YaSM Processes

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The service management processes aim to transform the service provider's resources into valuable customer services. These services are to be made available at agreed levels of quality, cost, and risk.

 

YaSM process structure

The YaSM process structure: YaSM's service lifecycle and supporting service management processes.

YaSM's process structure distinguishes between service lifecycle processes and supporting service management processes.

 

The service lifecycle processes are modeled upon a well-established management method for continuous improvement, known for example as the Deming or Plan-Do-Check-Act cycle.

The YaSM service lifecycle processes

  • Decide upon the service provider's strategic direction and the range of services to be offered to customers
  • Design, build and deploy new or changed services
  • Operate the services, including resolve incidents, service requests and problems
  • Improve the services.

 

The supporting service management processes provide various kinds of support to the service lifecycle processes, such as the management of customer relationships, projects, etc.

 

Below is a brief introduction to the YaSM processes, highlighting their purpose within the YaSM model and the most important activities. We recommend reading this introduction in combination with the YaSM glossary, where you will find definitions of all YaSM terms.

 

Service lifecycle processes

The service lifecycle in YaSM ('LP processes').

YaSM's service lifecycle processes ('LP') are directly concerned with managing the service provider's range of services across their lifecycle.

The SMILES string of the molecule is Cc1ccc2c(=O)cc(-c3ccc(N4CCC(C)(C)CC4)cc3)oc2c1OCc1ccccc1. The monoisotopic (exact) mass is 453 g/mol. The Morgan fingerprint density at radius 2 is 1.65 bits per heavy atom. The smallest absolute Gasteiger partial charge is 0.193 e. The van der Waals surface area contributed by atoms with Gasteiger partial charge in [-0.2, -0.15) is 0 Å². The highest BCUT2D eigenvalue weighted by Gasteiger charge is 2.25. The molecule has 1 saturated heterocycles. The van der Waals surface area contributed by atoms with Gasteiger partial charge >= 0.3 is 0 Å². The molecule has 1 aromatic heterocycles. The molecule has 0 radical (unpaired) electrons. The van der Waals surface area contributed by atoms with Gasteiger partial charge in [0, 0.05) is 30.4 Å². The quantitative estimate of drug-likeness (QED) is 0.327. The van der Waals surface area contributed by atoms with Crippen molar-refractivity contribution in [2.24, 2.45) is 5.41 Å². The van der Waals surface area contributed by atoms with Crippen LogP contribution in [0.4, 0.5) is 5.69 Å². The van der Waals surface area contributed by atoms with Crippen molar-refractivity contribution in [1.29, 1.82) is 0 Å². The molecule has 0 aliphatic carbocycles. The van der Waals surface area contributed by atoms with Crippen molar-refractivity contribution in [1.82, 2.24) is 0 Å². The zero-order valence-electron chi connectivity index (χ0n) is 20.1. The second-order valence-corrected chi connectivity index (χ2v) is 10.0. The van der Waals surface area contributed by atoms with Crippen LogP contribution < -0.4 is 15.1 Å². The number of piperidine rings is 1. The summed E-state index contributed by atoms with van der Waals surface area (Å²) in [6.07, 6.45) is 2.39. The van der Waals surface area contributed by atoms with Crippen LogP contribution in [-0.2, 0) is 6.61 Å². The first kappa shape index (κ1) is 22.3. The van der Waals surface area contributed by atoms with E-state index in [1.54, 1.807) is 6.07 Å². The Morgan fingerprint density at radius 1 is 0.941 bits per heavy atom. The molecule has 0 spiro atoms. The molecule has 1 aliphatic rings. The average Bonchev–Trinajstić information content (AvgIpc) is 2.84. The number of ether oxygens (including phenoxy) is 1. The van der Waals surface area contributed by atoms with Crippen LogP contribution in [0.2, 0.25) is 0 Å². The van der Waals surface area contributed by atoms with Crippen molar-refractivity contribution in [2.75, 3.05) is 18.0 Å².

Strategic assessments of the service provider's current situation and future developments provide the basis for deciding which services are to be offered to customers.

Once that decision has been made, the service lifecycle processes will design, build, deploy, operate and constantly improve the services.

These are the five YaSM service lifecycle processes and their process objectives:

 

Process objective: To decide on a strategy to serve customers. Starting from an assessment of customer needs and the market place, the strategic process determines which services the organization is to offer and what capabilities are required.


Process objective: To define the expected outcomes and required properties of a new or changed service, to determine the infrastructure and other capabilities which are needed to provide the service, and to develop the approach for its implementation.


Process objective: To build and deploy new or significantly changed services. This includes the coordination of development, acquisition and testing of all required service components.


Process objective: To ensure the services are delivered effectively and efficiently, in line with the contractual commitments. This includes fulfilling service requests, resolving incidents and problems, as well as carrying out routine operational tasks.
The service operation process includes two prominent sub-processes, LP4.6: Resolve incidents and service requests and LP4.7: Resolve problems.


Process objective: To continually check if the services deliver the required outcomes and to identify potentials for improvement in the way the services are being produced.

 

Supporting service management processes

The supporting service management processes in YaSM ('SP processes').

YaSM's supporting service management processes ('SP') provide various kinds of support to the service lifecycle processes.

These are the twelve YaSM supporting service management processes and their process objectives:

 

Process objective: To establish, operate and continually improve the service management system (SMS). In particular, this process is responsible for managing the service management policies and processes as key components of the SMS.